People across Germany have become more accepting of refugees and migrants since the pivotal year 2015. But the latest study by the Bertelsmann Foundation shows that reservations remain.
Christian Osterhaus knows only too well what the term Willkommenskultur ("welcome culture") means: When hundreds of thousands of people seeking protection arrived in Germany in 2015, he was one of the first to co-found a local refugee aid organization.
"We didn't want to repeat the mistakes of the past," he tells DW. By welcoming the refugees, he and his team wanted to show "that we don't exclude people again." With around 30 fellow campaigners, Osterhaus got involved in Bonn in the fall of 2015. The group cared for 40 to 50 refugees, most of whom came from Syria.
Osterhaus was one of hundreds of thousands of people in Germany who set out to help those fleeing civil war in Syria and other countries, and to help integrate them into German society. "We wanted to give these people a new home," Osterhaus says looking back.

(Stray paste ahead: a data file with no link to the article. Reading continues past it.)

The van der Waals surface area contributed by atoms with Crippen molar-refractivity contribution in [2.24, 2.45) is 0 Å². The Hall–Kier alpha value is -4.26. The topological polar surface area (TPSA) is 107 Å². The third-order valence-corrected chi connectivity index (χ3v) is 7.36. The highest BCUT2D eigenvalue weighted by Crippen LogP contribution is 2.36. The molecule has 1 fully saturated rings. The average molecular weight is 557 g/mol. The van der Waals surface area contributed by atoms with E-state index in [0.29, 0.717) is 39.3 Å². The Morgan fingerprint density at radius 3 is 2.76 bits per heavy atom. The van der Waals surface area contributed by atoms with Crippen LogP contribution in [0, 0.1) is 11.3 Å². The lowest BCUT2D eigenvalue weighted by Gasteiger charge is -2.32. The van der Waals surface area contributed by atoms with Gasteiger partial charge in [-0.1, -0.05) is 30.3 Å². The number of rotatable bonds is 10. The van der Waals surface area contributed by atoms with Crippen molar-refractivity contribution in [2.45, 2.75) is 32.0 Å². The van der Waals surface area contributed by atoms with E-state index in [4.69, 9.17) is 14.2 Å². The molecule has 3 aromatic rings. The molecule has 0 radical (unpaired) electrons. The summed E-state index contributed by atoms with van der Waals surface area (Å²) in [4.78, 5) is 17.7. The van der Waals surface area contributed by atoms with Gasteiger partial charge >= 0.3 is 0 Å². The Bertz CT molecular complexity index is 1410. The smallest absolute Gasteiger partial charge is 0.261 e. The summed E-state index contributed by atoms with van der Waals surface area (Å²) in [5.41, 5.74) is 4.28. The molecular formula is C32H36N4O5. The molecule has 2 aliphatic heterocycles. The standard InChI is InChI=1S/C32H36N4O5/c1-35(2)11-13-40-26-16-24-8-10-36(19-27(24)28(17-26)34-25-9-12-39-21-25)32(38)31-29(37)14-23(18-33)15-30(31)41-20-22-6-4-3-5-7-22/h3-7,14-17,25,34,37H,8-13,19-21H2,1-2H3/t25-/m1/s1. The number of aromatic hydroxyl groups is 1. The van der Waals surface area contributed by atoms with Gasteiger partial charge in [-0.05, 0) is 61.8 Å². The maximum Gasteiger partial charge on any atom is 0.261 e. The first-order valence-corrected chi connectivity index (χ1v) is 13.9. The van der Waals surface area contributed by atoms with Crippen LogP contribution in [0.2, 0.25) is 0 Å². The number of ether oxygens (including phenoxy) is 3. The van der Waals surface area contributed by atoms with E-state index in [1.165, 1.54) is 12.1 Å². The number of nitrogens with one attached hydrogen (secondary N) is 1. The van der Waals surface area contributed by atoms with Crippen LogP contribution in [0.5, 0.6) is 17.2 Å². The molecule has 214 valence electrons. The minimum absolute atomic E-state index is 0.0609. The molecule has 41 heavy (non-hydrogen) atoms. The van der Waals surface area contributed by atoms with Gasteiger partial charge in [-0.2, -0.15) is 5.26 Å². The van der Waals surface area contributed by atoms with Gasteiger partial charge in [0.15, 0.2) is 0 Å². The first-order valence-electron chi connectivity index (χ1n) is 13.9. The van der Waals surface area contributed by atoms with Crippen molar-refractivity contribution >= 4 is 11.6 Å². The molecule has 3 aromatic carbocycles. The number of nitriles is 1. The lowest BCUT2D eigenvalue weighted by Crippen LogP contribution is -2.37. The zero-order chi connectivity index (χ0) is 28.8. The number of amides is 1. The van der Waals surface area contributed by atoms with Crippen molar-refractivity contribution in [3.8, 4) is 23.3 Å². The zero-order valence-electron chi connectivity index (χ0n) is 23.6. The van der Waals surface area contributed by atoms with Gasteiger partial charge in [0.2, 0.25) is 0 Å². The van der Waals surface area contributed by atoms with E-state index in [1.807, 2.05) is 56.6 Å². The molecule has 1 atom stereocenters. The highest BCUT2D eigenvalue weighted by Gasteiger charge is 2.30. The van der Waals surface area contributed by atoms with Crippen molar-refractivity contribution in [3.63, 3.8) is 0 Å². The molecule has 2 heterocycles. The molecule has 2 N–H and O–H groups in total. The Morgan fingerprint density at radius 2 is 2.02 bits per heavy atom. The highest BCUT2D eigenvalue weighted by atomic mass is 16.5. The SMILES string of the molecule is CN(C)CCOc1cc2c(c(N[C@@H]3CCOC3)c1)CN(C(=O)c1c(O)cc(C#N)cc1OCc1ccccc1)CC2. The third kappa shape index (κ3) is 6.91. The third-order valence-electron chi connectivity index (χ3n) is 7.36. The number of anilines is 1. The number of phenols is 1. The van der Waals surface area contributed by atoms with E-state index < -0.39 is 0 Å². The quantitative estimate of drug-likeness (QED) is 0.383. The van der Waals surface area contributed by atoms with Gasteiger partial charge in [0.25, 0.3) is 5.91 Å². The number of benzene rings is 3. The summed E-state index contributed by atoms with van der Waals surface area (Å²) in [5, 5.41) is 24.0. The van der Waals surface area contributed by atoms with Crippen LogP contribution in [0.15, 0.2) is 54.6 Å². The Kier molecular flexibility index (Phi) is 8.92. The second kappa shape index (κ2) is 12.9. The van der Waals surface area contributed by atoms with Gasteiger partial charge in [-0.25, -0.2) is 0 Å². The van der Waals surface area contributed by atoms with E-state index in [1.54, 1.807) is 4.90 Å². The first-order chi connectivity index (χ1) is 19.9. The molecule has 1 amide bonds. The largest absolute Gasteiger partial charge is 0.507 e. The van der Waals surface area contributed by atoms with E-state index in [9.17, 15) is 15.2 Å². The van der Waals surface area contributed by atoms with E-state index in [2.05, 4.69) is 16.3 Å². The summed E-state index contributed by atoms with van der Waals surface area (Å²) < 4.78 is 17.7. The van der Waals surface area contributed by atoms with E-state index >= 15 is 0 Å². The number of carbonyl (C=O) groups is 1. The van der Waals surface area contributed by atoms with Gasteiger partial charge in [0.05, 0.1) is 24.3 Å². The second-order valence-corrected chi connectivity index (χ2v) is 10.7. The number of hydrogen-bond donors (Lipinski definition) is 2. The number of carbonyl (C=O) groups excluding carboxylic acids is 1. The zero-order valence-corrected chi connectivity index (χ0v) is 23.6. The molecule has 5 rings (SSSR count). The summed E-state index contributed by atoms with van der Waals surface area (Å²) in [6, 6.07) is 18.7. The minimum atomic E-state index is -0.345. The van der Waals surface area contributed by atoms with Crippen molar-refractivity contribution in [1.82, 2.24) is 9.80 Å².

The special effort at integration became known as Germany's welcome culture. But in 2015 and 2016, many people also had little understanding for this attitude. They did not want to take in refugees and migrants. The xenophobic protest movement gave rise to the far-right populist Alternative for Germany party (AfD).
More people see benefits of migration
In its representative study "Willkommenskultur zwischen Stabilität und Aufbruch," (Welcome Culture Between Stability and Departure) the nonprofit Bertelsmann Foundation has now taken a closer look at changes in Germans' attitudes and identified a trend: Germans are more optimistic about migration and immigration than they were a few years ago.